The most immediate effects of the run up to Brexit have been on people – those who have come to live here and those who have gone to live in EU countries. EU citizens in the UK are required by the Government to apply to live  here. This scheme is called ‘Settlement Status’ and applies to the 27 EU states, the EEA (European Economic Area) and Switzerland. The system has been beset with problems – some due to IT difficulties and people being refused and having to appeal despite having lived in the UK for over 5 years. At the moment the deadline for applying is set at 31st of December 2020. It does not apply to people from Ireland.

It is estimated that only 60% of those who are required to apply by the UK Government’s immigration laws have done so. If there is no deal agreed the status of EU citizens living in the UK will be very vulnerable. Many of them have married UK citizens and have families. They have worked here contributing to the UK economy and society.

The UK Government’s Withdrawal Act removed “ the Government’s existing obligations (under section 17 of the EUWA) with regard to unaccompanied children seeking asylum in the EU who have family members in the UK.” These are extremely vulnerable children fleeing persecution and conflict.

If you are travelling to the EU you will still be able to use your existing passport, however, any one getting a  new one ( produced by a French/Dutch company) will have noticed that they no longer have the words ‘European Union’ on them. The colour will also be changing from the current burgundy to blue. During the Transition period this year travellers should notice no change, however, if there is no deal reached then UK passport holders will be subject to passport controls and delays. All this also applies if you are travelling with a pet, as many people do. If you intend taking a pet on holiday with you to an EU country it is advisable to get the necessary veterinary paperwork done well in advance of any planned trip.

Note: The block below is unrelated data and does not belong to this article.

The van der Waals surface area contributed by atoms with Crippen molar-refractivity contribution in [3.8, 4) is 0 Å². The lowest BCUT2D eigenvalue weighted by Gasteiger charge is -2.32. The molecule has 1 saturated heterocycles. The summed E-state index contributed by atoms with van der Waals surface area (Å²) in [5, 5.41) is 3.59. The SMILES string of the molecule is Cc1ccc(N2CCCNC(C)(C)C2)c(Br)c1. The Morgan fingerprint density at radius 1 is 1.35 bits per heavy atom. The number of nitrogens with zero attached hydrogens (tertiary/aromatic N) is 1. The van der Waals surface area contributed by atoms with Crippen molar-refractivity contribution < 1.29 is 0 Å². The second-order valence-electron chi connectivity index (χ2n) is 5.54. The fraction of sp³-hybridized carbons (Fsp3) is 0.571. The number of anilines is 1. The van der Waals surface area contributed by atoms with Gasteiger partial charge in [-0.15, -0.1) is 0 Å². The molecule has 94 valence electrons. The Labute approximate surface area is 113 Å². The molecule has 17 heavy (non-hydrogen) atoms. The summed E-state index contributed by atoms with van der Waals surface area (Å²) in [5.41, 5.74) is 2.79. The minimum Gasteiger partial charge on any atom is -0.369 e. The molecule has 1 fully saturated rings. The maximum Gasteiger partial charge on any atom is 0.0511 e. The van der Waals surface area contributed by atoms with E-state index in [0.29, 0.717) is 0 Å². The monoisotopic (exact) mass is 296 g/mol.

For the many UK citizens who live in the EU the Transition period will see nothing much changed for them, however, if they wish to remain in those countries they will have to apply for residency by 30 June 2021. The European Health Card (EHIC) will be valid for the transition period. UK Citizens living in EU countries will continue to receive their benefits if they are already in receipt of them.

For such a complicated set of legislation to untwine, the period set aside for Transition is quite short.  After this period the effects of Brexit will be noticeable.

Also included in the UK Governments Withdrawal Act were new extensive powers for UK Government Ministers. Reforms to Agriculture and Fisheries which were put on hold due to Brexit taking up so much parliamentary time will now be put back on track. These two sectors of our economy, extremely important for Scotland, will change. The management of both agriculture and fisheries is devolved to the Scottish Government, however, the UK Parliament will be passing the reforms and the devolved administrations will be required to comply with them.

Brexit may have taken place on 31st of January but the processes involved have only begun and there is still huge uncertainty of what is actually going to happen next.

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Reporter: Fiona Grahame

Categories: News, Views